Alex Scerri: You are concentrating your efforts on a cargo version to start. Is it because you see a quicker path to certification and commercialization compared to passenger eVTOLs?
Mike Gascoyne: There is a lot of focus on the glamorous side of the eVTOL market — air taxi applications. That is where a lot of investor money is going. In some way, the industry is trying to fly before it can walk. Passenger eVTOL will come after the successful deployment of cargo eVTOL, based on hundreds of thousands of flying hours of autonomous cargo flights. There is a huge potential for this type of operation if, for example, you look at the islands around the U.K., Greece, etc.
I was recently at an event in Monaco and was speaking with H.S.H. Prince Albert. I told him that during the Monaco Grand Prix, the bay will be full of yachts, and each one will need to be continuously resupplied by a fleet of gasoline powered tenders. Most trips will be for small deliveries of groceries from the supermarket and that could easily be done now with small, fully electric aircraft.
Ship-to-ship and ship-to-shore transfers is a market that exists already. The other advantage is that most of the flight time will be over non-urban areas, which means minimal risk to third parties while gaining experience and collecting data to improve the technology.
These operations can start today as you don’t need any new infrastructure, whereas if you want to fly people from Heathrow to Central London, you need vertiports at both ends and the vehicles must meet stringent safety criteria for passenger flight.
Alex Scerri: Another technology that is being honed in F1 is hybrid power. Is this something you plan to exploit as well?
Mike Gascoyne: At the moment, we’re looking at battery-only power for the technology demonstrator. Of course, you can start looking at hybrid versions to extend range while carrying a useful payload. It is a reasonably straightforward second step. As a start, we’ll focus on battery power to get us up to the 100-kilometer (62-mile) range. When people talk about a 200-km (125-mi) range, then you are going to struggle to get anywhere near that with these vehicles. That is where hybrid power could be needed, so that’s the approach we are taking.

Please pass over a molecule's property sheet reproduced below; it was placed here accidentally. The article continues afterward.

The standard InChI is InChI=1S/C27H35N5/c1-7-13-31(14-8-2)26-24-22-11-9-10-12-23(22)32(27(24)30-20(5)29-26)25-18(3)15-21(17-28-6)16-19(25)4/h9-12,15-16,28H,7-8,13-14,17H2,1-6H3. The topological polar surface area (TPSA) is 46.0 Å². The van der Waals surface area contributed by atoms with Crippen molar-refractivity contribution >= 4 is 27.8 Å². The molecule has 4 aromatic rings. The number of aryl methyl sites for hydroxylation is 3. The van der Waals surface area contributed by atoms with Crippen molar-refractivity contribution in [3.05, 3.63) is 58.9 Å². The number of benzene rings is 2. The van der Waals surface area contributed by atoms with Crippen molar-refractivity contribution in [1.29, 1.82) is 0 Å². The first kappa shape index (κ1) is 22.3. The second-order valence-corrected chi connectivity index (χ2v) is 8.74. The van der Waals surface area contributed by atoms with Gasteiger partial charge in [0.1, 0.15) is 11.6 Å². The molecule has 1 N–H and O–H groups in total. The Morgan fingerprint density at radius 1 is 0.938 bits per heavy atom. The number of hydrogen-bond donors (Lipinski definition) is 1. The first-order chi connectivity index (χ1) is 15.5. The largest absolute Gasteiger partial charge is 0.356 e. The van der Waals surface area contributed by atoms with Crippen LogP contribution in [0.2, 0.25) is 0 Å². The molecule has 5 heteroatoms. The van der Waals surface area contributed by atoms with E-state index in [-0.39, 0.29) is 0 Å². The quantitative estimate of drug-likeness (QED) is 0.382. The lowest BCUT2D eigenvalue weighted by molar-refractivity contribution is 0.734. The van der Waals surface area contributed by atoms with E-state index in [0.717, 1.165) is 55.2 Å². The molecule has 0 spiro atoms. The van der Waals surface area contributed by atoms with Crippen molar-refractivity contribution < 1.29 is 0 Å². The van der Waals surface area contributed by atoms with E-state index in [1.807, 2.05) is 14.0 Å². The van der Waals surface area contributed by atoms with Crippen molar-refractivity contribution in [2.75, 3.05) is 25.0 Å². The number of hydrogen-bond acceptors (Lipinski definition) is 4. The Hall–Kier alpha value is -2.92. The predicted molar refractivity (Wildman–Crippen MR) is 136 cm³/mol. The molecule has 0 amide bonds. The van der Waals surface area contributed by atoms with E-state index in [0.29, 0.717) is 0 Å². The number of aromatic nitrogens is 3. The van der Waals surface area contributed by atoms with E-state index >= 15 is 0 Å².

Alex Scerri: Some eVTOL startups appear to struggle when they face the arduous path to certification compared to the impetus of the initial design phase. Does your experience with the complex world of F1 regulations help you at all?
Mike Gascoyne: There are two things to consider. In F1, you do have a lot of regulations, especially for safety tests that you must pass. The way F1 does it is interesting because they have no prescriptive way of doing anything. They just give you a test you’ve got to pass, whether it is a crash test or whatever. They review and improve those requirements every year based on the feedback from any incidents that may occur, but essentially, you are free to design the lightest and most aerodynamically efficient structure possible. That drives innovation.
In the aerospace world, the rate of change is much slower so you might have a certifiable vehicle, but it will be not commercially viable because it will be too heavy. You must balance the two requirements. We have that agile development background from F1, but we also worked in aerospace for the past 10 years and have parts currently flying on the Airbus A320neo and Bombardier C-Series. We are very aware of the issues around certification and the balance between innovation and certifiability.
Alex Scerri: Thereare a few companies that are looking into eVTOL racing concepts. How useful is this to the industry and is it something you would consider with your background?
Mike Gascoyne: It is something we thought about and sketched some things out. There could be a market for a single-seat sports utility vehicle. If you look at something like Extreme E and the extreme environments they race in, doing that in a single-seat eVTOL could be very interesting. You could see a vehicle like this having a real market in that more lightly regulated space and could even help in the general development of eVTOL. Of course, it comes at some risk because as with automotive racing and extreme sports, you could have some consequences.
Alex Scerri: Do you have any other thoughts to share with the eVTOL and UAV community?
Mike Gascoyne: As in my message at the EVER Monaco 2023 conference, I don’t think anyone can have any doubt on the size of the market and value predictions for this industry. At the same time, we cannot underestimate the challenges of getting there. As an engineer, some of the timeframes that people are talking about appear very optimistic.
We have moved on from making aircraft out of bamboo and canvas, and we have over 100 years of aviation experience behind us. It took just half a century from the Wright Flyer to the Concorde, and with its experience, MGI can certainly aspire to design the Concorde of eVTOLs.